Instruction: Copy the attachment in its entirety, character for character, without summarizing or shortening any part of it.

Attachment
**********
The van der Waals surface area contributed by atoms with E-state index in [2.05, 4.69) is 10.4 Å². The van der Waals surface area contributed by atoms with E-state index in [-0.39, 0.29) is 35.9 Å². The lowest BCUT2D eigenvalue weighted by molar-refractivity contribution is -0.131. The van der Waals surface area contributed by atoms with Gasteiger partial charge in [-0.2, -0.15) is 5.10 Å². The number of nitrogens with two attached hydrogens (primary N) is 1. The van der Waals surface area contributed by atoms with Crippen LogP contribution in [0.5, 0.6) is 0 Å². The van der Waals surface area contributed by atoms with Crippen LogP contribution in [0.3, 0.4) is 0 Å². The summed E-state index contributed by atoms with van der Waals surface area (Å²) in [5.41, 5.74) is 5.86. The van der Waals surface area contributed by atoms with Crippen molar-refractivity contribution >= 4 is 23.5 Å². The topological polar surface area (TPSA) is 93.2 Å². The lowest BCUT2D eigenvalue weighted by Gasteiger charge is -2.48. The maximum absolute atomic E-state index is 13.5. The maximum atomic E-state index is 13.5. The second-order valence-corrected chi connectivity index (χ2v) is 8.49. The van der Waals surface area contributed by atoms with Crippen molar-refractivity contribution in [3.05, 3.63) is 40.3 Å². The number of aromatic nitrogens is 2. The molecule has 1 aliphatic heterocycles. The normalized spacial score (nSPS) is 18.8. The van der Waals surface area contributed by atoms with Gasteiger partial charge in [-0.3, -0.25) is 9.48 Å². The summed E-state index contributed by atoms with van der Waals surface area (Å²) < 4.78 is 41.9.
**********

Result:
The van der Waals surface area contributed by atoms with E-state index in [2.05, 4.69) is 10.4 Å². The van der Waals surface area contributed by atoms with E-state index in [-0.39, 0.29) is 35.9 Å². The lowest BCUT2D eigenvalue weighted by molar-refractivity contribution is -0.131. The van der Waals surface area contributed by atoms with Gasteiger partial charge in [-0.2, -0.15) is 5.10 Å². The number of nitrogens with two attached hydrogens (primary N) is 1. The van der Waals surface area contributed by atoms with Crippen LogP contribution in [0.5, 0.6) is 0 Å². The van der Waals surface area contributed by atoms with Crippen LogP contribution in [0.3, 0.4) is 0 Å². The summed E-state index contributed by atoms with van der Waals surface area (Å²) in [5.41, 5.74) is 5.86. The van der Waals surface area contributed by atoms with Crippen molar-refractivity contribution >= 4 is 23.5 Å². The topological polar surface area (TPSA) is 93.2 Å². The lowest BCUT2D eigenvalue weighted by Gasteiger charge is -2.48. The maximum absolute atomic E-state index is 13.5. The maximum atomic E-state index is 13.5. The second-order valence-corrected chi connectivity index (χ2v) is 8.49. The van der Waals surface area contributed by atoms with Crippen molar-refractivity contribution in [3.05, 3.63) is 40.3 Å². The number of aromatic nitrogens is 2. The molecule has 1 aliphatic heterocycles. The normalized spacial score (nSPS) is 18.8. The van der Waals surface area contributed by atoms with Gasteiger partial charge in [-0.3, -0.25) is 9.48 Å². The summed E-state index contributed by atoms with van der Waals surface area (Å²) < 4.78 is 41.9.